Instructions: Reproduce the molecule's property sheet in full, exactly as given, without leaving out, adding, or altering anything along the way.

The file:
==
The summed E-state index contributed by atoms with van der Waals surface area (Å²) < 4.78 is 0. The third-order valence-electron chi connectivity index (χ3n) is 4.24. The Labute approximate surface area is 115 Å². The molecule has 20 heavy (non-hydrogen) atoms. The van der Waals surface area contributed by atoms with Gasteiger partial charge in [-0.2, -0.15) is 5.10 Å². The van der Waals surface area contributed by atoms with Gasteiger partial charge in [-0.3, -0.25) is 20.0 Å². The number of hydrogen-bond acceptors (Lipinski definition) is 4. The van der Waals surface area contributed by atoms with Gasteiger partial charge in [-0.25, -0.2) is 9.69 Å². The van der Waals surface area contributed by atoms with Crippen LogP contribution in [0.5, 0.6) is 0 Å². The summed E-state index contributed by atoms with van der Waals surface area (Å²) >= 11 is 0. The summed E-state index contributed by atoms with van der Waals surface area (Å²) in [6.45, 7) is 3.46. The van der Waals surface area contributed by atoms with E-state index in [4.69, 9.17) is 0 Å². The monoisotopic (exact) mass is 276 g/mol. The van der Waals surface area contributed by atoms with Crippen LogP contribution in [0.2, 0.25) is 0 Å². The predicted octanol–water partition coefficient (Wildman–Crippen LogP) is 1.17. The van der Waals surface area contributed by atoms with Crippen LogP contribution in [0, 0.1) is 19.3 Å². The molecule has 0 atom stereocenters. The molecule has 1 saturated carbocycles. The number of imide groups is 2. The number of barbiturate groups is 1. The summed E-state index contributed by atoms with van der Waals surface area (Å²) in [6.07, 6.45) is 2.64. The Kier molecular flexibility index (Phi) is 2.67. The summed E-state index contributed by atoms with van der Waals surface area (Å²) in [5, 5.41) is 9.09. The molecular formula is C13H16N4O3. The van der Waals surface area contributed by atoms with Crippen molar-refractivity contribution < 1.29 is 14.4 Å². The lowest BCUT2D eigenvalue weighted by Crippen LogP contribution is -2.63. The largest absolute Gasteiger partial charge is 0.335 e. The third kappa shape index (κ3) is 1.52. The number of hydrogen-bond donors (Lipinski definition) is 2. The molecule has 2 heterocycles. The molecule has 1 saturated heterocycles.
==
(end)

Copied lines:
The summed E-state index contributed by atoms with van der Waals surface area (Å²) < 4.78 is 0. The third-order valence-electron chi connectivity index (χ3n) is 4.24. The Labute approximate surface area is 115 Å². The molecule has 20 heavy (non-hydrogen) atoms. The van der Waals surface area contributed by atoms with Gasteiger partial charge in [-0.2, -0.15) is 5.10 Å². The van der Waals surface area contributed by atoms with Gasteiger partial charge in [-0.3, -0.25) is 20.0 Å². The number of hydrogen-bond acceptors (Lipinski definition) is 4. The van der Waals surface area contributed by atoms with Gasteiger partial charge in [-0.25, -0.2) is 9.69 Å². The van der Waals surface area contributed by atoms with Crippen LogP contribution in [0.5, 0.6) is 0 Å². The summed E-state index contributed by atoms with van der Waals surface area (Å²) >= 11 is 0. The summed E-state index contributed by atoms with van der Waals surface area (Å²) in [6.45, 7) is 3.46. The van der Waals surface area contributed by atoms with E-state index in [4.69, 9.17) is 0 Å². The monoisotopic (exact) mass is 276 g/mol. The van der Waals surface area contributed by atoms with Crippen LogP contribution in [0.2, 0.25) is 0 Å². The predicted octanol–water partition coefficient (Wildman–Crippen LogP) is 1.17. The van der Waals surface area contributed by atoms with Crippen LogP contribution in [0, 0.1) is 19.3 Å². The molecule has 0 atom stereocenters. The molecule has 1 saturated carbocycles. The number of imide groups is 2. The number of barbiturate groups is 1. The summed E-state index contributed by atoms with van der Waals surface area (Å²) in [6.07, 6.45) is 2.64. The Kier molecular flexibility index (Phi) is 2.67. The summed E-state index contributed by atoms with van der Waals surface area (Å²) in [5, 5.41) is 9.09. The molecular formula is C13H16N4O3. The van der Waals surface area contributed by atoms with Crippen molar-refractivity contribution < 1.29 is 14.4 Å². The lowest BCUT2D eigenvalue weighted by Crippen LogP contribution is -2.63. The largest absolute Gasteiger partial charge is 0.335 e. The third kappa shape index (κ3) is 1.52. The number of hydrogen-bond donors (Lipinski definition) is 2. The molecule has 2 heterocycles. The molecule has 1 saturated heterocycles.